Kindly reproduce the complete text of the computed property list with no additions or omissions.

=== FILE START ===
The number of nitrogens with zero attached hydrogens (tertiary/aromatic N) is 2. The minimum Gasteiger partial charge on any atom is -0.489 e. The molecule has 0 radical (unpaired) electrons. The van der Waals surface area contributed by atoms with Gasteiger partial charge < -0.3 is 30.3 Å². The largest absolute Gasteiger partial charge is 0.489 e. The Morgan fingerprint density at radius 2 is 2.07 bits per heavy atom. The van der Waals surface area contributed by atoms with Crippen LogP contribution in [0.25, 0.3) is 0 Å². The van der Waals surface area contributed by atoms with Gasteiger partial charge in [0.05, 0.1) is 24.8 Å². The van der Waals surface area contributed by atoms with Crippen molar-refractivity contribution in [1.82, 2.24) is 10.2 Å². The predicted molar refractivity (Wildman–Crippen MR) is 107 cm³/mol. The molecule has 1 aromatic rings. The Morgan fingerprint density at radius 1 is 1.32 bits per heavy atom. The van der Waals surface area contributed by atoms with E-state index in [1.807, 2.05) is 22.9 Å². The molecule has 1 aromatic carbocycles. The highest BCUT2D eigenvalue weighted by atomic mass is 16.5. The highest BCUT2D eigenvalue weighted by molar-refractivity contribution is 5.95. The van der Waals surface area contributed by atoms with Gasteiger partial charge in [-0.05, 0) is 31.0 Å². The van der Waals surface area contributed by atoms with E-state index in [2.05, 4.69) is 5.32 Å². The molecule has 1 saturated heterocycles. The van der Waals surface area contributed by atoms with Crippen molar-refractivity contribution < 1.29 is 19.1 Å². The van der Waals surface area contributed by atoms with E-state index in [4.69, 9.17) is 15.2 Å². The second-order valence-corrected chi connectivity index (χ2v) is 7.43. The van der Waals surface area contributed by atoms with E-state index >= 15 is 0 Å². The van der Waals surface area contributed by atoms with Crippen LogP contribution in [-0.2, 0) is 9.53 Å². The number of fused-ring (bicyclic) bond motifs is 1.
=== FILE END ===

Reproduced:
The number of nitrogens with zero attached hydrogens (tertiary/aromatic N) is 2. The minimum Gasteiger partial charge on any atom is -0.489 e. The molecule has 0 radical (unpaired) electrons. The van der Waals surface area contributed by atoms with Gasteiger partial charge < -0.3 is 30.3 Å². The largest absolute Gasteiger partial charge is 0.489 e. The Morgan fingerprint density at radius 2 is 2.07 bits per heavy atom. The van der Waals surface area contributed by atoms with Crippen LogP contribution in [0.25, 0.3) is 0 Å². The van der Waals surface area contributed by atoms with Gasteiger partial charge in [0.05, 0.1) is 24.8 Å². The van der Waals surface area contributed by atoms with Crippen molar-refractivity contribution in [1.82, 2.24) is 10.2 Å². The predicted molar refractivity (Wildman–Crippen MR) is 107 cm³/mol. The molecule has 1 aromatic rings. The Morgan fingerprint density at radius 1 is 1.32 bits per heavy atom. The van der Waals surface area contributed by atoms with E-state index in [1.807, 2.05) is 22.9 Å². The molecule has 1 aromatic carbocycles. The highest BCUT2D eigenvalue weighted by atomic mass is 16.5. The highest BCUT2D eigenvalue weighted by molar-refractivity contribution is 5.95. The van der Waals surface area contributed by atoms with Gasteiger partial charge in [-0.05, 0) is 31.0 Å². The van der Waals surface area contributed by atoms with E-state index in [2.05, 4.69) is 5.32 Å². The molecule has 1 saturated heterocycles. The van der Waals surface area contributed by atoms with Crippen molar-refractivity contribution < 1.29 is 19.1 Å². The van der Waals surface area contributed by atoms with E-state index in [4.69, 9.17) is 15.2 Å². The second-order valence-corrected chi connectivity index (χ2v) is 7.43. The van der Waals surface area contributed by atoms with E-state index >= 15 is 0 Å². The van der Waals surface area contributed by atoms with Crippen LogP contribution in [-0.2, 0) is 9.53 Å². The number of fused-ring (bicyclic) bond motifs is 1.